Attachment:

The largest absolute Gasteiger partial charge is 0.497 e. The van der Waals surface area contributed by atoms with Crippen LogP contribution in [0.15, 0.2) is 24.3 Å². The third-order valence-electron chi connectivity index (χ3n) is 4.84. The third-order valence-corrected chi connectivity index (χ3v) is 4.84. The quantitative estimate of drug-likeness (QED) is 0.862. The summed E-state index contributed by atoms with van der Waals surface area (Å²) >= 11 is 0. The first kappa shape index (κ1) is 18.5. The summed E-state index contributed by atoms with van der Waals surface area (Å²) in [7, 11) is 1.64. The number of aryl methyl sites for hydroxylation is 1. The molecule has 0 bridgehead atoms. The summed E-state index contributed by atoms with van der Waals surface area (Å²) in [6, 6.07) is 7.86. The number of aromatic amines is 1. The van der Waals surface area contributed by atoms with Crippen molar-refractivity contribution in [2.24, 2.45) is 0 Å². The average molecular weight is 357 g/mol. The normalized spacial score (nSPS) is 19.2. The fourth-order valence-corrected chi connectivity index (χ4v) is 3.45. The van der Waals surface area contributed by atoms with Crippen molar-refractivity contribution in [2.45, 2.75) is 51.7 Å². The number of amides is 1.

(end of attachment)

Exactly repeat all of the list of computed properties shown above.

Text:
The largest absolute Gasteiger partial charge is 0.497 e. The van der Waals surface area contributed by atoms with Crippen LogP contribution in [0.15, 0.2) is 24.3 Å². The third-order valence-electron chi connectivity index (χ3n) is 4.84. The third-order valence-corrected chi connectivity index (χ3v) is 4.84. The quantitative estimate of drug-likeness (QED) is 0.862. The summed E-state index contributed by atoms with van der Waals surface area (Å²) >= 11 is 0. The first kappa shape index (κ1) is 18.5. The summed E-state index contributed by atoms with van der Waals surface area (Å²) in [7, 11) is 1.64. The number of aryl methyl sites for hydroxylation is 1. The molecule has 0 bridgehead atoms. The summed E-state index contributed by atoms with van der Waals surface area (Å²) in [6, 6.07) is 7.86. The number of aromatic amines is 1. The van der Waals surface area contributed by atoms with Crippen molar-refractivity contribution in [2.24, 2.45) is 0 Å². The average molecular weight is 357 g/mol. The normalized spacial score (nSPS) is 19.2. The fourth-order valence-corrected chi connectivity index (χ4v) is 3.45. The van der Waals surface area contributed by atoms with Crippen molar-refractivity contribution in [2.45, 2.75) is 51.7 Å². The number of amides is 1.